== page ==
This was one of the fabrics that Sarah brought home for me. I got a text from her asking, “Do you have too many navy bow ties?” Of course you can never have too many navy ties, so she brought it home.
The colors are wonderful. The pink and green look great with everything. Not visible in the picture is that the gold is shiny. It is also the second diamond point tie I made. This is on the new pattern that I made.
When finishing this one I made sure to push the points of the diamonds out so that it was sharp and crisp. It looks really nice tied and is one of the favorites that I have made.
It is now time to get into new fabrics. I have bought so many, and I am excited about them. Also coming soon: Batwing and round point ties. Yay.
The bow tie first entered the scene as a new style of necktie in the beginning of the 19th century; a modification of its predecessor, the cravat. By the mid 1880s, the bow tie had become a staple in the fashion conscious man’s wardrobe.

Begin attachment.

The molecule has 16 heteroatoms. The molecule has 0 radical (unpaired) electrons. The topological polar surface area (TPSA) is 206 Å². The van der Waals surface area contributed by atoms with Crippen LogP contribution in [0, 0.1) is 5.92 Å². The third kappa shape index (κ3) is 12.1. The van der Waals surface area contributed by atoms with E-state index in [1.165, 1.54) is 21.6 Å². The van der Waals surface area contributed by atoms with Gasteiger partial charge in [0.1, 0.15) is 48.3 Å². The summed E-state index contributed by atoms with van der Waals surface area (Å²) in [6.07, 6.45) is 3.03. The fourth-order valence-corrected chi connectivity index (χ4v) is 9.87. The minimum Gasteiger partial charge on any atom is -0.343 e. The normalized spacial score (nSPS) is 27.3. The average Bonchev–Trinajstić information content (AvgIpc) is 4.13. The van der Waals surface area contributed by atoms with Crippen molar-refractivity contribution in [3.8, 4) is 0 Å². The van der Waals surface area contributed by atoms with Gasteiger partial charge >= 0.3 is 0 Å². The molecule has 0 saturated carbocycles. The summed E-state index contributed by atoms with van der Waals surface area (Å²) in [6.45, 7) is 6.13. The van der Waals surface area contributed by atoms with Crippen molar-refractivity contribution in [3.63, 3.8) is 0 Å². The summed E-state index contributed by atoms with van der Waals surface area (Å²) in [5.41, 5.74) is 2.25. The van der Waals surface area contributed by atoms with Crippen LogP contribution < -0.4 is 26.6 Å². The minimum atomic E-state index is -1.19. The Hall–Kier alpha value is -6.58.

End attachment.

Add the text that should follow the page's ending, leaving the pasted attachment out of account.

Do you also love bow ties? No one needs 52 bow ties, so I was thinking I could share the making of them with others. If you want a bow tie, you just need to buy the fabric, pay for shipping, and I will add you to the list. Shoot me an email so we can set it up. I will need to know what size your neck is.
Since I also want to gain some bow ties from this experience I will be only opening up twenty-six of the fifty-two ties for people. So get in now or miss out. Fill out the form
Wish me luck and check back every week for the newest bowtie.
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